More land added to Nova Scotia-New Brunswick wildlife corridor for ‘Moose Sex Project’
A donation of land to the Nature Conservancy of Canada’s (NCC) wildlife corridor project near Sackville, N.B., could lead to some inter-provincial moose dating.
And according to the conservancy group, hopefully some moose mating, too.
The 18-acre property was donated by the late Daniel Lund of Sackville. The property adds to the mature forest and wetlands on the Chignecto Isthmus, a narrow link between New Brunswick and Nova Scotia.
The parcel of land is the second donation from Lund, and with the donation, the NCC has conserved 3,440 acres on the isthmus for its wildlife corridor.
The NCC’s campaign in the area has been dubbed the “Moose Sex Project” because it aims to introduce New Brunswick’s healthy moose population with Nova Scotia’s mainland population, which is provincially endangered.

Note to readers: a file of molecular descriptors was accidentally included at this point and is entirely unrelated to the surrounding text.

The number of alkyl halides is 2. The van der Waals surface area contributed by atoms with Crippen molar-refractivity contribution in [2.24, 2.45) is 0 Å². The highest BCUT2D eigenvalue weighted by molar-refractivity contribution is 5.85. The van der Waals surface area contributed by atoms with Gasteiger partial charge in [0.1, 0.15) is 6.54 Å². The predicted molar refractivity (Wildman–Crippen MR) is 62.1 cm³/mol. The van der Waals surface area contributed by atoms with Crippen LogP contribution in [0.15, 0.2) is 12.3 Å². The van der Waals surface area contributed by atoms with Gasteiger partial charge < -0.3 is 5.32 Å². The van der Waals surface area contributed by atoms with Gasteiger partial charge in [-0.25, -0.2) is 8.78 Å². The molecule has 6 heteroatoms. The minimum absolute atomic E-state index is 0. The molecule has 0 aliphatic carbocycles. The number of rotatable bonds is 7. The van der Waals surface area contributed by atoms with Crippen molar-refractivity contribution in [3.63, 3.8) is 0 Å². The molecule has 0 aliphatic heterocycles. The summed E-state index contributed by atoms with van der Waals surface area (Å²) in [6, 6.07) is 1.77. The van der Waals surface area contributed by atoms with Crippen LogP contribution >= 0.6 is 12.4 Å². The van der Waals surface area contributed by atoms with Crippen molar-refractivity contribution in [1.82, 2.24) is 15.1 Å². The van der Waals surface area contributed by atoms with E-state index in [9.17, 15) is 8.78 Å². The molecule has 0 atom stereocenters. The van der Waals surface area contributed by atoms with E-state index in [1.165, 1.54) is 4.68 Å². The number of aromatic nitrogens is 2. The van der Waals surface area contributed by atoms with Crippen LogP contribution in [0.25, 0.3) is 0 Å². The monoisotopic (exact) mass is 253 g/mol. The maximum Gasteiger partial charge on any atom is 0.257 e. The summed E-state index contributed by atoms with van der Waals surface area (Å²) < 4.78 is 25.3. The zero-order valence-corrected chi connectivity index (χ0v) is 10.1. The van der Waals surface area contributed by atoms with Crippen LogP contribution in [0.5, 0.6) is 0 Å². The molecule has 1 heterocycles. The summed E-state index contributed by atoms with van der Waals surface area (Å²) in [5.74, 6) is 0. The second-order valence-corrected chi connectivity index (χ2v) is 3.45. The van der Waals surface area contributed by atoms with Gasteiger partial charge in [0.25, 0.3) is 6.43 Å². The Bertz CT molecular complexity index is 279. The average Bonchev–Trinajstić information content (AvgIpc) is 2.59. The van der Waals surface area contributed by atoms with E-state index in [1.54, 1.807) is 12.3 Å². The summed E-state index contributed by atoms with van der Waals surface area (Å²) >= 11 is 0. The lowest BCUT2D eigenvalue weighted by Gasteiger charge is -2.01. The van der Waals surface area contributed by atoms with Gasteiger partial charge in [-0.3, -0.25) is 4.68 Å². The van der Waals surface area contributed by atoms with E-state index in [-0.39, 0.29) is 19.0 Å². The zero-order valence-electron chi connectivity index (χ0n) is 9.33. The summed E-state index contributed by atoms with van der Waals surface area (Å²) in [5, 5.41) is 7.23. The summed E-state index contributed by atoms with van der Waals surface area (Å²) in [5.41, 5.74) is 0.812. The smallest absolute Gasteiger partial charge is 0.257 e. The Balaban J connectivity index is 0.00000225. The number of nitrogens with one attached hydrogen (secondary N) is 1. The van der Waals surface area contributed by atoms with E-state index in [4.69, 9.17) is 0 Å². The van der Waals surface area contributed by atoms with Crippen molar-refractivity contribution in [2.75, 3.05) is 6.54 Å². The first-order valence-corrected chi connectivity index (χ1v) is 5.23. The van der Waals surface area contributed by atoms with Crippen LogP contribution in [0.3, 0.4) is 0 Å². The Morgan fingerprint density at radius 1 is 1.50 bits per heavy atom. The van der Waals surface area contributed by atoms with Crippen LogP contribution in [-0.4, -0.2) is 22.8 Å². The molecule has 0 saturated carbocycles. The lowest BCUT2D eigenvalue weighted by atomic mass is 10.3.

New Brunswick’s population was estimated at 31,800 in 2015. Meanwhile, Nova Scotia’s moose population is only estimated to be in the hundreds.
“My brother Daniel liked the quiet stream running through this property. He would be happy to think of deer and moose drinking at his stream, and to know the land has been conserved according to his wishes, and will always remain its natural state,” said Lund’s brother, Kenneth Lund, in a news release.
WATCH: I Support Moose Sex!
According to the NCC, this newest conservation area is also home to an important habitat for species of waterfowl and migratory birds, as well as animals such as snowshoe hare, white-tailed deer, black bear and moose.
“The Nature Conservancy of Canada wishes to thank Kenneth Lund, brother of the late Daniel Lund, for assisting with this legacy donation, and for previously donating land co-owned with Daniel,” said Craig Smith, of the NCC, in a news release.
“We would also like to thank the U.S. Fish and Wildlife Service for its support, and the Government of Canada for helping us conserve this important wildlife habitat through the Natural Areas Conservation Program.”
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